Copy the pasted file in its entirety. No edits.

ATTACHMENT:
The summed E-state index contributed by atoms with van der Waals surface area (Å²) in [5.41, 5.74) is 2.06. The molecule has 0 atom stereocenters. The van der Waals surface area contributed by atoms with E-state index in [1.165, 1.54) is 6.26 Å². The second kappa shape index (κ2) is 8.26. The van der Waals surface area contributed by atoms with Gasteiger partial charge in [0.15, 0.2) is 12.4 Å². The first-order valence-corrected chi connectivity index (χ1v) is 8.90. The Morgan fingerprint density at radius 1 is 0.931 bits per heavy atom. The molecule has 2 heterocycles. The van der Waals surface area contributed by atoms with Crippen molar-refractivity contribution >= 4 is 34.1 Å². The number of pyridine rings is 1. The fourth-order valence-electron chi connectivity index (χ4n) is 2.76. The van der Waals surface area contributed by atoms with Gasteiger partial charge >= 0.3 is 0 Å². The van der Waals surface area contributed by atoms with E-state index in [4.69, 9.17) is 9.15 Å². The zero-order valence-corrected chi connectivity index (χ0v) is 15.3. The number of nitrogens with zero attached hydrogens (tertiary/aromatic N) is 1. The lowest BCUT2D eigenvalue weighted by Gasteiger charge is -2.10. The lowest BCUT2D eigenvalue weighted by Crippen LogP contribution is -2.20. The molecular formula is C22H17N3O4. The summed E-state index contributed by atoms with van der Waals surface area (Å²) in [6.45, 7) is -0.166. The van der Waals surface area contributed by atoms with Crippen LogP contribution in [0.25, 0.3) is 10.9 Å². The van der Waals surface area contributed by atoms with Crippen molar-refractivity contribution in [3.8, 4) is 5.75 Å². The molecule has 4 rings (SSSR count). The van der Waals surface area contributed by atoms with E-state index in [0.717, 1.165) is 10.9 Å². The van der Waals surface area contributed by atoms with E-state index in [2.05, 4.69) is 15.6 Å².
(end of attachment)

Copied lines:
The summed E-state index contributed by atoms with van der Waals surface area (Å²) in [5.41, 5.74) is 2.06. The molecule has 0 atom stereocenters. The van der Waals surface area contributed by atoms with E-state index in [1.165, 1.54) is 6.26 Å². The second kappa shape index (κ2) is 8.26. The van der Waals surface area contributed by atoms with Gasteiger partial charge in [0.15, 0.2) is 12.4 Å². The first-order valence-corrected chi connectivity index (χ1v) is 8.90. The Morgan fingerprint density at radius 1 is 0.931 bits per heavy atom. The molecule has 2 heterocycles. The van der Waals surface area contributed by atoms with Crippen molar-refractivity contribution >= 4 is 34.1 Å². The number of pyridine rings is 1. The fourth-order valence-electron chi connectivity index (χ4n) is 2.76. The van der Waals surface area contributed by atoms with Gasteiger partial charge >= 0.3 is 0 Å². The van der Waals surface area contributed by atoms with E-state index in [4.69, 9.17) is 9.15 Å². The zero-order valence-corrected chi connectivity index (χ0v) is 15.3. The number of nitrogens with zero attached hydrogens (tertiary/aromatic N) is 1. The lowest BCUT2D eigenvalue weighted by Gasteiger charge is -2.10. The lowest BCUT2D eigenvalue weighted by Crippen LogP contribution is -2.20. The molecular formula is C22H17N3O4. The summed E-state index contributed by atoms with van der Waals surface area (Å²) in [6.45, 7) is -0.166. The van der Waals surface area contributed by atoms with Crippen LogP contribution in [0.25, 0.3) is 10.9 Å². The van der Waals surface area contributed by atoms with Crippen molar-refractivity contribution in [3.8, 4) is 5.75 Å². The molecule has 4 rings (SSSR count). The van der Waals surface area contributed by atoms with E-state index in [0.717, 1.165) is 10.9 Å². The van der Waals surface area contributed by atoms with E-state index in [2.05, 4.69) is 15.6 Å².